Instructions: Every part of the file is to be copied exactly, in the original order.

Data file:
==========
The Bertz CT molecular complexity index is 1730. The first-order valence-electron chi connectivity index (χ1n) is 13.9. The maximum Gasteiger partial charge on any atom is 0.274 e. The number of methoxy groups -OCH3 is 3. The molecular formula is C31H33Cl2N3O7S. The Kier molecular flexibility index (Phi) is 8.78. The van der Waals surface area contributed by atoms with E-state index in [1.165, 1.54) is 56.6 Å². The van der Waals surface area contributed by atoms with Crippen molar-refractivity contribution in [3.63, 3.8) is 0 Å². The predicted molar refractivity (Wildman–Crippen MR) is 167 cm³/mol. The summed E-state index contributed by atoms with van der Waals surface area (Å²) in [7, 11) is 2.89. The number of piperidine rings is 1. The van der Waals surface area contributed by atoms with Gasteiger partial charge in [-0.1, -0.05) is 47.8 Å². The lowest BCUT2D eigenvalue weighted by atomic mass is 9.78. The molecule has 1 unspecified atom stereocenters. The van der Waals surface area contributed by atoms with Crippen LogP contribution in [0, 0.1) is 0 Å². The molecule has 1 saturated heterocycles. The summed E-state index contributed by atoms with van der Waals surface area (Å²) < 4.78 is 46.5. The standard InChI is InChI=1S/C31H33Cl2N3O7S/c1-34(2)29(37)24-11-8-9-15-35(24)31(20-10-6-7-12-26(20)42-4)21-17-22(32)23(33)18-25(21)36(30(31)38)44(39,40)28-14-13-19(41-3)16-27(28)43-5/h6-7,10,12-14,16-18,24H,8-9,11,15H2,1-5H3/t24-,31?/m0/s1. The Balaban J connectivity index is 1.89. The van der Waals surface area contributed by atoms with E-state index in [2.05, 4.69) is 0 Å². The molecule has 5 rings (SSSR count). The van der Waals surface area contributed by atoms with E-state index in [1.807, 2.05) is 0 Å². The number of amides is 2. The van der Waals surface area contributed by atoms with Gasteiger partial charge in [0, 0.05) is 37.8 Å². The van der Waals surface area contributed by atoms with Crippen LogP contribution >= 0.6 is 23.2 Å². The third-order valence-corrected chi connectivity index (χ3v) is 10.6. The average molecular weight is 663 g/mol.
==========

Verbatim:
The Bertz CT molecular complexity index is 1730. The first-order valence-electron chi connectivity index (χ1n) is 13.9. The maximum Gasteiger partial charge on any atom is 0.274 e. The number of methoxy groups -OCH3 is 3. The molecular formula is C31H33Cl2N3O7S. The Kier molecular flexibility index (Phi) is 8.78. The van der Waals surface area contributed by atoms with E-state index in [1.165, 1.54) is 56.6 Å². The van der Waals surface area contributed by atoms with Crippen molar-refractivity contribution in [3.63, 3.8) is 0 Å². The predicted molar refractivity (Wildman–Crippen MR) is 167 cm³/mol. The summed E-state index contributed by atoms with van der Waals surface area (Å²) in [7, 11) is 2.89. The number of piperidine rings is 1. The van der Waals surface area contributed by atoms with Gasteiger partial charge in [-0.1, -0.05) is 47.8 Å². The lowest BCUT2D eigenvalue weighted by atomic mass is 9.78. The molecule has 1 unspecified atom stereocenters. The van der Waals surface area contributed by atoms with Crippen LogP contribution in [0, 0.1) is 0 Å². The molecule has 1 saturated heterocycles. The summed E-state index contributed by atoms with van der Waals surface area (Å²) < 4.78 is 46.5. The standard InChI is InChI=1S/C31H33Cl2N3O7S/c1-34(2)29(37)24-11-8-9-15-35(24)31(20-10-6-7-12-26(20)42-4)21-17-22(32)23(33)18-25(21)36(30(31)38)44(39,40)28-14-13-19(41-3)16-27(28)43-5/h6-7,10,12-14,16-18,24H,8-9,11,15H2,1-5H3/t24-,31?/m0/s1. The Balaban J connectivity index is 1.89. The van der Waals surface area contributed by atoms with E-state index in [2.05, 4.69) is 0 Å². The molecule has 5 rings (SSSR count). The van der Waals surface area contributed by atoms with E-state index in [1.807, 2.05) is 0 Å². The number of amides is 2. The van der Waals surface area contributed by atoms with Gasteiger partial charge in [0, 0.05) is 37.8 Å². The van der Waals surface area contributed by atoms with Crippen LogP contribution >= 0.6 is 23.2 Å². The third-order valence-corrected chi connectivity index (χ3v) is 10.6. The average molecular weight is 663 g/mol.